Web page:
Yogi: Eating this way will solve lots of problems. It will allow you to be truly authentic in your journey toward greater ahimsa.

Me: Ok! Sounds great.

It's all in how we look at it.

It’s all in how we look at it.

A few days later I was at a Memorial Day event and I was talking about my dilemma over a juicy char-broiled hamburger with a friend. We wracked our meat-addled brains to figure out a way for me to survive, and then she came up with it: beef jerky. If I stow away a couple Slim Jims (not the spicy kind, because I will get the toots from those), I might be able to make it.

I was joking with another friend at the same event over a torture-free, PETA-approved beer, about the assertion that a vegan lifestyle isn’t cruel; “How do we know that when we cut off a cabbage that the root body isn’t saying, ‘WHAT THE HELL FUCK?! YOU JUST CUT OFF MY HEAD!’ How do we know its little cabbage heart or system isn’t freaking out? I mean, when we cut off the head, there goes all its chances for photosynthesis and it dies. We are killing the cabbage.”  This friend grabbed his heart because he was laughing so hard. I think I killed him. Does that mean my jokes must stop?  (I will not eat cabbage…)

When we take an egg from a chicken, the chicken doesn’t die (but the chick inside the egg never gets to live… I get it, lighten up, but hey, I was born with 200 million eggs, and they’re mostly done being of any value to me, so … no, you can’t eat my eggs, but if you were as twisted and desperate as I am in this context you would be able to see my point of view, I’m quite sure).

So in less than 60 days I will be on a shuttle van from an airport near my home to ride about an hour and change away to a retreat center in the fantastic Virginia Blue Ridge mountains. I am committed to this. I could bring my own car, but I won’t. I want to be just as desperate and vulnerable and insecure optimistic, bright-eyed and bushy-tailed as anyone else coming to the retreat from far-flung places; and I am absolutely excited about that part. If I’m going to do this, I have to do it right.

Back to the initial phone call with the registrar.

Another option, to reduce some of the costs for food and lodging was to bring my own tent and sleep in it. That might work, actually, says my inner Snidely Whiplash… that way I could bring whatever I wanted; a side of beef, and NO bears would be the remotest bit curious. 

Yogi: you can save money on the lodging if you decide to camp on the grounds.

Me: Camp? As I look around at my new hot tub and patent-leather (I mean naugahyde — which reminds me: bring only cotton and rubber clothing) sandals. You mean, in a tent? I can’t … I stifle my laughter.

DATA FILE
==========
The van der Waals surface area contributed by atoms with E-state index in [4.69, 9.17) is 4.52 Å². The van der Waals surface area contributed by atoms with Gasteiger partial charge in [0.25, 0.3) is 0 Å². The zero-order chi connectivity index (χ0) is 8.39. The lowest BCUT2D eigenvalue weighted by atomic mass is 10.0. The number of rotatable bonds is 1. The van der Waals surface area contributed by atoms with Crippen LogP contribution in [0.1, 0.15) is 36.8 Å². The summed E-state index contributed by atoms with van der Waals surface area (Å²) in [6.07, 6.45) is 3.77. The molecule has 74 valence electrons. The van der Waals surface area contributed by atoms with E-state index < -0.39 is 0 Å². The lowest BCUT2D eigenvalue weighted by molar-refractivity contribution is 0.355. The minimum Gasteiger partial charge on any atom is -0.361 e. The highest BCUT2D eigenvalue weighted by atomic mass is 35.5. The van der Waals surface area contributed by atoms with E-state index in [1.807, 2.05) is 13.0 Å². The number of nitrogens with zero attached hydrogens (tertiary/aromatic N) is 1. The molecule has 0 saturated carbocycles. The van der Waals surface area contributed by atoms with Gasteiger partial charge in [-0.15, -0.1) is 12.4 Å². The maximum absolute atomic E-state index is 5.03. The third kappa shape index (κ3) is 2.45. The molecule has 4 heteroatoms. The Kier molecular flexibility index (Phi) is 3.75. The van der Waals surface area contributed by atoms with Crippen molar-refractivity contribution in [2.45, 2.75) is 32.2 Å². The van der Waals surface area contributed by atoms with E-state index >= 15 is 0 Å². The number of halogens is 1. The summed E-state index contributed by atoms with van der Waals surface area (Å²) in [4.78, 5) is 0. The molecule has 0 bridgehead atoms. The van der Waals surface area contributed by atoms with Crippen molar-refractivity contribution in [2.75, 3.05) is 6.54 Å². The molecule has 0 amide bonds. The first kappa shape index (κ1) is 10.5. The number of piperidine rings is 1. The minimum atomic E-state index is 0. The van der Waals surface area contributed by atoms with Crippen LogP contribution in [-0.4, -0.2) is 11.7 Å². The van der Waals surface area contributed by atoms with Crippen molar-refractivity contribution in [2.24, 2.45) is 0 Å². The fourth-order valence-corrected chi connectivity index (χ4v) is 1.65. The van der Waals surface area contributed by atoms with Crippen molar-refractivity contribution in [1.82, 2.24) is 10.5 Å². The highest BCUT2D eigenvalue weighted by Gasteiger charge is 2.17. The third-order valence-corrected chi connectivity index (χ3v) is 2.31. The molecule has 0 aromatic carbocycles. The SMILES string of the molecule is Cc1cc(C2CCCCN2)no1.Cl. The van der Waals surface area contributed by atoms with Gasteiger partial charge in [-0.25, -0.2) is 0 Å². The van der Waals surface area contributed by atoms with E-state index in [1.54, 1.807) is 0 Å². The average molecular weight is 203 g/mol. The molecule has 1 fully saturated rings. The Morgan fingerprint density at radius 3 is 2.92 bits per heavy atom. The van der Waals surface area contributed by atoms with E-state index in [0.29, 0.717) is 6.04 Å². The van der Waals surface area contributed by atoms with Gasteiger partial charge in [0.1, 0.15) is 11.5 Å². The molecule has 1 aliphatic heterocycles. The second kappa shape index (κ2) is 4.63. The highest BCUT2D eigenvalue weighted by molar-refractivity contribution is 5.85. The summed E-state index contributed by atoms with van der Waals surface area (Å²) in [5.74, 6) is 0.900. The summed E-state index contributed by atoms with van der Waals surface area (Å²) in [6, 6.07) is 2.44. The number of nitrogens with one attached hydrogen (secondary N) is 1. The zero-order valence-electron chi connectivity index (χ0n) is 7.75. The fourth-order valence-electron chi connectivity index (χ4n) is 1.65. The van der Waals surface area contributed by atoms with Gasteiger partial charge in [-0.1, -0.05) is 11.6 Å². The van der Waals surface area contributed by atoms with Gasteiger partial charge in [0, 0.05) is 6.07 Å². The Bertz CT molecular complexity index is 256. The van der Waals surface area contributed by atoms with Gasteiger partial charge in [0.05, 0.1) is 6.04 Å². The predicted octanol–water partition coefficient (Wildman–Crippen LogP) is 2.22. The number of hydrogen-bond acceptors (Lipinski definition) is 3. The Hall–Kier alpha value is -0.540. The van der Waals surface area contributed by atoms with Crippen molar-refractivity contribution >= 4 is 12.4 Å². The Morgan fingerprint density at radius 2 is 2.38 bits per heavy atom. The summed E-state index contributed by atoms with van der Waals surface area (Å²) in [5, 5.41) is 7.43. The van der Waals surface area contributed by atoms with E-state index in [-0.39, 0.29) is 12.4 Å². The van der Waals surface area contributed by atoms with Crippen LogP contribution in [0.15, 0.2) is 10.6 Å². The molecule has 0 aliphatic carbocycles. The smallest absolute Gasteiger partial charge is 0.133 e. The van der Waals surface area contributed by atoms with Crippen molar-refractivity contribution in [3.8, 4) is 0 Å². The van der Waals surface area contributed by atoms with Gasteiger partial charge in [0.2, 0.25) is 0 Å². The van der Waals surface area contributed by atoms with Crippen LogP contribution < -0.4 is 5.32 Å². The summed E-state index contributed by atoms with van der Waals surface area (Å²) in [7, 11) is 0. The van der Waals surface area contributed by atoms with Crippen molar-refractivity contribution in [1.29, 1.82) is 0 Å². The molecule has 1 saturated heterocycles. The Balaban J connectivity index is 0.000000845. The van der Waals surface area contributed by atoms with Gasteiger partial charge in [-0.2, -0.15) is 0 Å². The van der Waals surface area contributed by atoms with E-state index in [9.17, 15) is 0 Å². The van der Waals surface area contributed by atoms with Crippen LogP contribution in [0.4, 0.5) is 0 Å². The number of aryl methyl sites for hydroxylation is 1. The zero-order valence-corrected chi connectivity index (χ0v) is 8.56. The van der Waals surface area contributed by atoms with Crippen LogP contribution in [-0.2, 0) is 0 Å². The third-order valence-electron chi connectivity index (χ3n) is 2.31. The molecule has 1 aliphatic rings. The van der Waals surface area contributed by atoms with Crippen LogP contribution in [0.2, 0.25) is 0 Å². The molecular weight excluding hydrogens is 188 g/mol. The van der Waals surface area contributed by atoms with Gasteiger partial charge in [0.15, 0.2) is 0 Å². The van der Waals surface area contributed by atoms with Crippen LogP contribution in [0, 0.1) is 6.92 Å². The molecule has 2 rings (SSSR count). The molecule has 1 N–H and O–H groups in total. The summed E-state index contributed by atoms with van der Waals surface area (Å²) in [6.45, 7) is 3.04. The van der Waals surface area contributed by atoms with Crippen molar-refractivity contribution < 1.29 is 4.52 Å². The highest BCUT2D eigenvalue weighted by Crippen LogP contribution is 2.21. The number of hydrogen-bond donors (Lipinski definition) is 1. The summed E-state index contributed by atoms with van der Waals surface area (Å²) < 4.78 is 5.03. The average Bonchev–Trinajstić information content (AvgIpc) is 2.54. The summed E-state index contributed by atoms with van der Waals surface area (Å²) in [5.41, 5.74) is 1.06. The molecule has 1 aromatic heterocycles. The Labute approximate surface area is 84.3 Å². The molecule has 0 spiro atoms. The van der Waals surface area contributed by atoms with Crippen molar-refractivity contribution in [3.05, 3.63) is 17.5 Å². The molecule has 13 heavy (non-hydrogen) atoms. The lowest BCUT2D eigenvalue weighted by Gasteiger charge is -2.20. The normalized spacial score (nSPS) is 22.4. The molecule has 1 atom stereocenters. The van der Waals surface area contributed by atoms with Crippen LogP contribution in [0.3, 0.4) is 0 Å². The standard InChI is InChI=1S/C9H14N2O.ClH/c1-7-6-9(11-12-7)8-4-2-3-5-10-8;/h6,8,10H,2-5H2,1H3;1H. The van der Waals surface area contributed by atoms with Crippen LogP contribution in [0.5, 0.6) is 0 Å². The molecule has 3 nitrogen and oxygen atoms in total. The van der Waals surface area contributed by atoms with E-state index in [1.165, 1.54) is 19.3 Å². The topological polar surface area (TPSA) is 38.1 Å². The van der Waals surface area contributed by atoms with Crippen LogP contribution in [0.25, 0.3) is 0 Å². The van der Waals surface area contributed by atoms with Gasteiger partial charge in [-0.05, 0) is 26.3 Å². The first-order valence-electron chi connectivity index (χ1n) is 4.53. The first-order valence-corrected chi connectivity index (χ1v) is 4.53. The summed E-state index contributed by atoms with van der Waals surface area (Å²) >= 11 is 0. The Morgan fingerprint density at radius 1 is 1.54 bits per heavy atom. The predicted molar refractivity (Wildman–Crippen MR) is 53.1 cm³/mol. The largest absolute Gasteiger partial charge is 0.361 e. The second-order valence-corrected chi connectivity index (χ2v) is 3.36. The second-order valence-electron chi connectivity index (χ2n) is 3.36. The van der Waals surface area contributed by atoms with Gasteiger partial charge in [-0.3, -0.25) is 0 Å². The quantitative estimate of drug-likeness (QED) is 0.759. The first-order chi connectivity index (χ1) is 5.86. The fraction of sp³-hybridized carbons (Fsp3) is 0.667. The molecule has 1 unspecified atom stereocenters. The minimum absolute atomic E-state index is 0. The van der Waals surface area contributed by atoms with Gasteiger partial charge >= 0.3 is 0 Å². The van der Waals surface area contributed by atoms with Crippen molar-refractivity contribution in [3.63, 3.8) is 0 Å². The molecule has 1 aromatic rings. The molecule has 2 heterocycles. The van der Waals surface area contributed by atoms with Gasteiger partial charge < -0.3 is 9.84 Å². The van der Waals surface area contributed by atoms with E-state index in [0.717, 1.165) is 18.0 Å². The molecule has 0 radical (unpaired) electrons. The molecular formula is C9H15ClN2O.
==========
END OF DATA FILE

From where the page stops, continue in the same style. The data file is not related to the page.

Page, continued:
Yogi: [laughing herself] Yes, you would bring your own tent and sleep in it.

Me: In the Blue Ridge Mountains? Where there is basically no development, thank God because it’s beautiful, but it’s wild. There are snakes and stuff… And if I have to visit the ‘loo from time to time, thanks to the all-vegan, no, sorry, mostly vegan diet… I think I’ll sleep in the cabin. Does it have air conditioning? I’m from  Virginia; where I live is basically a swamp. The summers here are brutal, so I know what it can be like here.

Yogi: Yes [giggling], there is air conditioning. And you will have a roommate; so that helps defray the costs of the lodging.

A roommate? Did I ever tell you I’d never gone away to college? That I went to a commuter school? And that the last day I’d lived at home was the day before my wedding? Phhhh boy. I’m good. I’ve got this.

We had a few more laughs; she told me about someone in previous years who wanted to camp out but ended up coming in. I am trying to not be too insecure and feel like a failure already before I even leave my house for this endeavor because I’m not a hippie. I wear a watch, I have a refrigerator. She used a phone to call me. We used the Internet to register me for the classes using my credit card to take the payment. I have to remember that there is balance in the world and that my way of living is not to be judged by anyone. But it will be hard… I don’t beat my dirty clothes against a rock by a river stream to get them clean.

Speaking of laundry, I have prepared my children tactically at least for one major change in their lifestyles: I will no longer be doing their laundry after the last day of school. They will do their own and they will wear lumpy clothes or unlumpy clothes. The fact of the matter (I love that phrase) is that they are 15, 12 and 9. They can do this. They can help each other. I will be away for 16 days eating grass and tree bark. They can do their own laundry.

I know this: I will bring along a box of Crunch Berries.

Will I be able to blog from there? Good God I hope so.  Now I’ve gotta go find that list…

Thank you.

homage to the microwave


here’s just a little something i cooked up a moment ago when the spirit hit me…

hello dearest beeper, it is me looking dour
for the children are hungry, it’s near the six o’clock hour
i have a menu planned out, ’tis true, yes ’tis true
but i forget that i made it, and there’s no time for stew
i think and i think but no vittles come to mind
so i freak and i dash to the basement to find
what’s in the freezer? what might save my ass?
is it some chicken? a meatloaf? o dear, the sea bass?
but as i dig deeper and deeper, lo behold holy moley
it’s a bag, a big one! full of four-cheese ravioli!
quick! dash back up the stairs, for it’s almost sunset
dump it into the crockpot, ’tis no time to fret
crockpot?? shmockpot! o! what am i thinking?!
i’ve no time for hi or lo: time’s on the brinking!
use the pot nonetheless, press the button: “defrost”
close the door, say a prayer, we will eat at all costs
eight minutes later, dinner’s ready, thank God
for i very almost blew it, we nearly ate cod.

© molly field 2013